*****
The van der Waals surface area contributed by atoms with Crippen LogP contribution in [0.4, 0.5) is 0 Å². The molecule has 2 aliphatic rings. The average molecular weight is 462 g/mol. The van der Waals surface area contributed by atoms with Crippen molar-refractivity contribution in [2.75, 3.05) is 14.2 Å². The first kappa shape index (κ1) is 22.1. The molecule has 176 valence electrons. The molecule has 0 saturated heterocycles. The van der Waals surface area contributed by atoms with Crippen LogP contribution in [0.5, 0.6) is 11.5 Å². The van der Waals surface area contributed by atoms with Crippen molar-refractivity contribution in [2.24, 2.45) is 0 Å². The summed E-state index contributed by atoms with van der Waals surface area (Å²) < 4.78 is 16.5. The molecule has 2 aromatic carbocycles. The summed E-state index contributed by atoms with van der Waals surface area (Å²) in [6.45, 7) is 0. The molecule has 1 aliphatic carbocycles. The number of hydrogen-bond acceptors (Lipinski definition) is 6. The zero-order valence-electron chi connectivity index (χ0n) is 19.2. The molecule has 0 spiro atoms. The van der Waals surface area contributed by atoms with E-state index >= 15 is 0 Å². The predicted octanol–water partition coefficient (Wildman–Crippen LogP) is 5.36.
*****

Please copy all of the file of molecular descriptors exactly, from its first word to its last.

The van der Waals surface area contributed by atoms with Crippen LogP contribution in [0.4, 0.5) is 0 Å². The molecule has 2 aliphatic rings. The average molecular weight is 462 g/mol. The van der Waals surface area contributed by atoms with Crippen molar-refractivity contribution in [2.75, 3.05) is 14.2 Å². The first kappa shape index (κ1) is 22.1. The molecule has 176 valence electrons. The molecule has 0 saturated heterocycles. The van der Waals surface area contributed by atoms with Crippen LogP contribution in [0.5, 0.6) is 11.5 Å². The van der Waals surface area contributed by atoms with Crippen molar-refractivity contribution in [2.24, 2.45) is 0 Å². The summed E-state index contributed by atoms with van der Waals surface area (Å²) < 4.78 is 16.5. The molecule has 2 aromatic carbocycles. The summed E-state index contributed by atoms with van der Waals surface area (Å²) in [6.45, 7) is 0. The molecule has 1 aliphatic carbocycles. The number of hydrogen-bond acceptors (Lipinski definition) is 6. The zero-order valence-electron chi connectivity index (χ0n) is 19.2. The molecule has 0 spiro atoms. The van der Waals surface area contributed by atoms with E-state index >= 15 is 0 Å². The predicted octanol–water partition coefficient (Wildman–Crippen LogP) is 5.36.